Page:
KESWICK PETTY SESSIONS,  Saturday.
 
Before T. S. SPEDDING,   WM. OXLEY,  and   H. A. SPEDDING, Esqrs., and the  REV. H. M. SHORT.
 
A QUESTION OF TIME.
 
SUSANNAH GRISEDALE, a married woman, wife of NORMAN GRIZEDALE, was charged with having perjured herself on the 16th of October last, when she was examined as a witness in a bastardy case,  KIRKBY  v.  HORN   on which the bench adjucated.
 
MR. MASON, of Whitehaven, prosecuted, and the defence was conducted by MR. CANT, of Penrith.
 
In giving evidence in the above case, the defendant said:  --  "I saw HORN and KIRKBY standing in STAMPER's passage at Braithwiate, on the 27th of December, 1867, with his arms round her waist, and again on the 31st of December, at the same place, and standing in a similar position, about nine o'clock at night."
 
From the fact of HORN having on New Year's Eve, 1867, been at the merry night of Threlkeld, the prosecution sought to establish that the defendant had forsworn herself in stating that she had seen them together at Braithwaite at the time represented.
 
JOHN HORN said that on New Year's Eve, 1867, he left Braithwaite in company of JOSEPH STAMPER between five and six o'clock.  They went to Portinscale where BARNES joined them, and proceeded to the Woolpack Inn, Keswick.  On leaving they went to the railway station, and got into a carriage in which they met JOHN STAMPER proceeding to Threlkeld, where they remained all night.
 
Witness did not return to Braithwaite till the day succeeding New Year's Day.  On the 31st of December was having his hair clipped in DAVIDSON's house about four o'clock, when JANE ANN KIRKBY came in.  When he left the house she remained there.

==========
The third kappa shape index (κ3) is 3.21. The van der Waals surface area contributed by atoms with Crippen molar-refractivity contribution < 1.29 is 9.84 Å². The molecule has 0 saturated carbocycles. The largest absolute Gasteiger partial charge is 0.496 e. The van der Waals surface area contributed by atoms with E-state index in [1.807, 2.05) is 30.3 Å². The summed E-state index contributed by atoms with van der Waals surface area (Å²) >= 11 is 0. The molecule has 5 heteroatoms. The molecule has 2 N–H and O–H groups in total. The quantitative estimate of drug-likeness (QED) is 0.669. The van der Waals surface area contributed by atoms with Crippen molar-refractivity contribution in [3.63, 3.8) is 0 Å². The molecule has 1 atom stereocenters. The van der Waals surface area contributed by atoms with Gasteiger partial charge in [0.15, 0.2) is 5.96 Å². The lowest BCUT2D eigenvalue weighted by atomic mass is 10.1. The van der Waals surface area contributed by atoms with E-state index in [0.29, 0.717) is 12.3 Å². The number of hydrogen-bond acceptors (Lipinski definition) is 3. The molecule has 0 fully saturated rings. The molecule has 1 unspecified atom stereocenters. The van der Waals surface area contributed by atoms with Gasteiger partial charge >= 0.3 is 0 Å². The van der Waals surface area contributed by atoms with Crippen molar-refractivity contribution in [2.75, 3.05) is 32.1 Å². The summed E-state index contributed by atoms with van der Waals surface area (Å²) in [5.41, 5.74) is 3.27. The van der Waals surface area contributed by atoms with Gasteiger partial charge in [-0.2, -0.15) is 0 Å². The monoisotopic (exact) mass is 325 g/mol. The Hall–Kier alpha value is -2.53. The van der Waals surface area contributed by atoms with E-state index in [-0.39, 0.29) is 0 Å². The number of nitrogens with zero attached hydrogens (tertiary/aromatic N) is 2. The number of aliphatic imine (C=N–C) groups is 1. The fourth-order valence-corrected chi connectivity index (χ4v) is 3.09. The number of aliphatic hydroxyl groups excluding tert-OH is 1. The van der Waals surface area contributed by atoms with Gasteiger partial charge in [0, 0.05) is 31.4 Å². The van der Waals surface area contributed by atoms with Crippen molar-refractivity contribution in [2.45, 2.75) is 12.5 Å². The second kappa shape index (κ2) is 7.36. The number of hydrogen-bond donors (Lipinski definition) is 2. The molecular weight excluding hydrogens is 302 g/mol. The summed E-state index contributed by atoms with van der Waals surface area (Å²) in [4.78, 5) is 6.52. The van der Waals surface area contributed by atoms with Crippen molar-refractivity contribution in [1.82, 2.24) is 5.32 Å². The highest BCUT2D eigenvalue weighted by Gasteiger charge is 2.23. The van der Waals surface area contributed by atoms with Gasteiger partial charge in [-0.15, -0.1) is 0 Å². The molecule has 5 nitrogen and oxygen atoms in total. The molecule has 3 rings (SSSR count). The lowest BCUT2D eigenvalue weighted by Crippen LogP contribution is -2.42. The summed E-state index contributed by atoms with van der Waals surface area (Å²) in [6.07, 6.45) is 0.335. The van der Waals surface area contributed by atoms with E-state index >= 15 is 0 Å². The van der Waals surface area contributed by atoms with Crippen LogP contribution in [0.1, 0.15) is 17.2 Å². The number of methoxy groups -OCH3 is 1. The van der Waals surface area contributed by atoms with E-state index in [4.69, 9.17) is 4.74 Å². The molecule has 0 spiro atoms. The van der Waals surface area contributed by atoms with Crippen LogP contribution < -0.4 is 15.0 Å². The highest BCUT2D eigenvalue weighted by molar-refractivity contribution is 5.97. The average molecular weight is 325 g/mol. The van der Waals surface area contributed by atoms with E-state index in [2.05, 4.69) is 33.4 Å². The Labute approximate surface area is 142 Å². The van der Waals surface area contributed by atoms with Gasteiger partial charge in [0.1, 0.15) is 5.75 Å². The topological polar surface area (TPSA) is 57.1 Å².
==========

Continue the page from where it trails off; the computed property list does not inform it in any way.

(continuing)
Cross-examined by MR. CANT;  Was at the Royal Oak, Braithtwaite, on the 16th of October last.  Did not then say the child was his own, and that the evidence was correct.  Did not say that he would not deny anything that had been stated about him that day, except that GRIZEDALE's wife was incorrect as to the time.  Said that many falsehoods had been uttered about him, and that he was not the father of the child.
 
 
JOHN STAMPER and ANTHONY BARNES who gave corroborative evidence;  and JOHN BIRKET, who furnished the music for the merry night, deposed that HORN was at ROBINSON"S "do" on that evening.
 
MR. CANT did not doubt that HORN had been at Threlkeld on the merry night in question;  but he would ask whether MRS. GRIZEDALE, if she happened to be mistaken in the hour of time, ought, on that account to be sent to Carlisle to stand her trial for perjury ?  The country clocks run about an hour before town, and in the fells about Penrith as much as an hour and a half.
 
About the shortest day, darkness came on at four o'clock, and his client, who was too poor a woman to have a watch, could know little about the time.  The most that could be said was, that she was half an hour or three quarters of an hour, or perhaps an hour wrong.   The prosecution was got up through spite and ill-will, and there was no foundation for it.  He called JANE ANNE KIRKBY who said that on New Year's Eve 1867, she was talking to HORN at JOHN STAMPER's barn-door.  He invited her to go to the Threlkeld "do", which she declined.
 
GEORGE KIRKBY deposed that on the 16th of October, he was in the Royal Oak at Braithwaite, where he saw HORN, who said he denied nothing advanced against him that day except the statement MRS. GRIZEDALE had made about the time
 
MR. T. S. SPEDDING said it was a serious thing to send to trial for perjury, and they could not possibly commit the defendant in this case.  It did not appear that she had said anything intentionally untrue, although she might have been mistaken about the time.
 
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